In addition to the already-mentioned Anatolii Kvasiuk, leader of the workshop, Lesia Obukhovych and Ukraine’s leading specialists, Pavlo Petrushak and Anastasia Chaban, are working on the restoration of the Volyn icons. Some of the restoration work on old icons is undertaken in the churches themselves. Thus, last year, Petrushak and Chaban completed the restoration of an icon of the Mother of God Hodigitria at the St. Elias Church in Kamen-Kashyrskyi. The icon had been repainted in the 18th century and her robe was characteristic of the Uniate period. When, upon agreement with the priest and community, the restorers removed the newer paint, a beautiful example of early-16th century monumental Volyn iconography (1.7 by 2 meters) was revealed. New discoveries are expected from future work on another icon, Christ the Pantocrator, from the same church. It is no longer surprising that a different subject might be hidden under re-paintings. The discovery of an icon of St. Paraskeva in the style of the 1630 painter under a late-18th century St. Michael the Archangel in arms was a memorable example. In the same way, a St. George icon by Iov Kondzelevych turned out to have been painted over an older icon of St. Basil. Now, therefore, the restorers, having learned not to trust what they see, make x-ray photographs of the icons at first, to find out whether older paintings could be hidden in them.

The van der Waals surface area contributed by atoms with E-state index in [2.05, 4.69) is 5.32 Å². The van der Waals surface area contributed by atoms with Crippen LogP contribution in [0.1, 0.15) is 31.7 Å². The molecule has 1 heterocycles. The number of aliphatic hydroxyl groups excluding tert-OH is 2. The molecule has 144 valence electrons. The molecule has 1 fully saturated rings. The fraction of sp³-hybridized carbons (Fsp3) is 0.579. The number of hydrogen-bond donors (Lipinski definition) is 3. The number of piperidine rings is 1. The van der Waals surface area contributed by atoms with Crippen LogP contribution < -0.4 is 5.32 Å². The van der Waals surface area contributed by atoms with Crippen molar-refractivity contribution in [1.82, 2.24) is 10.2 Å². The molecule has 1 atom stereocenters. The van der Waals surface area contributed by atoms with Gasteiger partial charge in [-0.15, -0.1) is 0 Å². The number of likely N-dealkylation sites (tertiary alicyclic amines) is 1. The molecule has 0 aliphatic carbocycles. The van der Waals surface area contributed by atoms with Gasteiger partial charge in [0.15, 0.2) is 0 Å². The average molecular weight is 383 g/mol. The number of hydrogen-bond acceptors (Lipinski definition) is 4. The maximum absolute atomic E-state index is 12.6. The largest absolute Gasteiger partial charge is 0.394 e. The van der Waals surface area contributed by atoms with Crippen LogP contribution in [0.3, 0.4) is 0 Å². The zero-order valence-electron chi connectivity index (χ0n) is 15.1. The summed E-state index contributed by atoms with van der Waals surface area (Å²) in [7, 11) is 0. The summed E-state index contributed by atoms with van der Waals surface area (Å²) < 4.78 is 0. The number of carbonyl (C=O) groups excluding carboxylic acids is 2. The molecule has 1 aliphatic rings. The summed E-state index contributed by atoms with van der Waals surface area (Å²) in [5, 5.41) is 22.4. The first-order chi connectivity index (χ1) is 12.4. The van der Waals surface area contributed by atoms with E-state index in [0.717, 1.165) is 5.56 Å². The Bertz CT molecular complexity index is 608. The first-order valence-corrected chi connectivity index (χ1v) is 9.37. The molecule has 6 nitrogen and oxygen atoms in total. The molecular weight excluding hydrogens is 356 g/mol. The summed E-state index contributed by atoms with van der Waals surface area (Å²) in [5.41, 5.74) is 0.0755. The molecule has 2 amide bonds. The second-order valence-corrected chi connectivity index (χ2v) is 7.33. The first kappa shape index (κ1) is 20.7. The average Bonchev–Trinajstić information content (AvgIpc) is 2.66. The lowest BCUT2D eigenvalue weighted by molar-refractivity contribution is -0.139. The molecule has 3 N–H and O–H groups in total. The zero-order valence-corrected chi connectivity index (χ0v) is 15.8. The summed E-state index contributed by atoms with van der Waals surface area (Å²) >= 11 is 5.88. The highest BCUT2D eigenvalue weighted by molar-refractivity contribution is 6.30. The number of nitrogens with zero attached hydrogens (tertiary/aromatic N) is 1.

There are several resources for the museum to use to add new works to its stock. First of all, there are scholarly expeditions (22 in the period of 1997 through 2003). These expeditions research churches by authorization of eparchial authorities of the Ukrainian Orthodox churches of the Kyivan as well as Moscow patriarchates. It should be said that the museum has a full picture of what icons are kept in the churches, thanks to descriptions of the 1980s, and all valuable objects from that time on have been counted and registered, so any change can easily be discovered. Many of these icons are no longer used in religious services, and the communities painlessly give them over to the museum. In this way, a 16th-century icon of St. George, for instance, was found in the bell tower of the village of Holoby, Kovel district. This is the oldest depiction of the saint, whose cult spread throughout the region, because of Prince Volodymyr Vasylkovych, who had a Church of St. George built in Liuboml in the 13th century. The icon was restored by Iryna Melnyk, a Lviv-based professional. The money for the restoration was provided by Bishop Nyfont of the Ukrainian Orthodox Church – Moscow Patriarchate. Another dramatic instance took place in the village of Mateiky, Manevychi district, where old icons of the apostles were nailed to the wall in the attic. When the restorers started taking the icons down, wood crumbled. The scholars had doubts as to whether the icons could be saved. Only later did it turn out, to their relief, that the woodworm only destroyed the one, “plain” board that the icons were affixed to.